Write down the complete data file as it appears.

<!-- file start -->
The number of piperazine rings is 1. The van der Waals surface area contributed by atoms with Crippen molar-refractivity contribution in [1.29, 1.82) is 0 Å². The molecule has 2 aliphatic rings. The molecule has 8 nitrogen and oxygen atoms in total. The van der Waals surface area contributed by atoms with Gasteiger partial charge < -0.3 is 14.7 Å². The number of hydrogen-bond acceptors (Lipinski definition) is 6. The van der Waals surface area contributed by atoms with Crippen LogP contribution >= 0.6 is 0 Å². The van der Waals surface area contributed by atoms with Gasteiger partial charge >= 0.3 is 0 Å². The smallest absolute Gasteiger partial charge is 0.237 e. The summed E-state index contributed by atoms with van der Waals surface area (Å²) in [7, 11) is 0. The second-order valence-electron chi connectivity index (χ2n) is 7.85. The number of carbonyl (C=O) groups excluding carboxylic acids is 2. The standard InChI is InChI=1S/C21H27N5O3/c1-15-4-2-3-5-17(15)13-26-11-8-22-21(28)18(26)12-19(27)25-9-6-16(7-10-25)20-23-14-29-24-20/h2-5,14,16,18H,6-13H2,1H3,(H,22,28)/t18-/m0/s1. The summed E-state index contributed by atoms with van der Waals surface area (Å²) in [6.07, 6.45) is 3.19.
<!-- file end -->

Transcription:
The number of piperazine rings is 1. The van der Waals surface area contributed by atoms with Crippen molar-refractivity contribution in [1.29, 1.82) is 0 Å². The molecule has 2 aliphatic rings. The molecule has 8 nitrogen and oxygen atoms in total. The van der Waals surface area contributed by atoms with Gasteiger partial charge < -0.3 is 14.7 Å². The number of hydrogen-bond acceptors (Lipinski definition) is 6. The van der Waals surface area contributed by atoms with Crippen LogP contribution >= 0.6 is 0 Å². The van der Waals surface area contributed by atoms with Gasteiger partial charge >= 0.3 is 0 Å². The smallest absolute Gasteiger partial charge is 0.237 e. The summed E-state index contributed by atoms with van der Waals surface area (Å²) in [7, 11) is 0. The second-order valence-electron chi connectivity index (χ2n) is 7.85. The number of carbonyl (C=O) groups excluding carboxylic acids is 2. The standard InChI is InChI=1S/C21H27N5O3/c1-15-4-2-3-5-17(15)13-26-11-8-22-21(28)18(26)12-19(27)25-9-6-16(7-10-25)20-23-14-29-24-20/h2-5,14,16,18H,6-13H2,1H3,(H,22,28)/t18-/m0/s1. The summed E-state index contributed by atoms with van der Waals surface area (Å²) in [6.07, 6.45) is 3.19.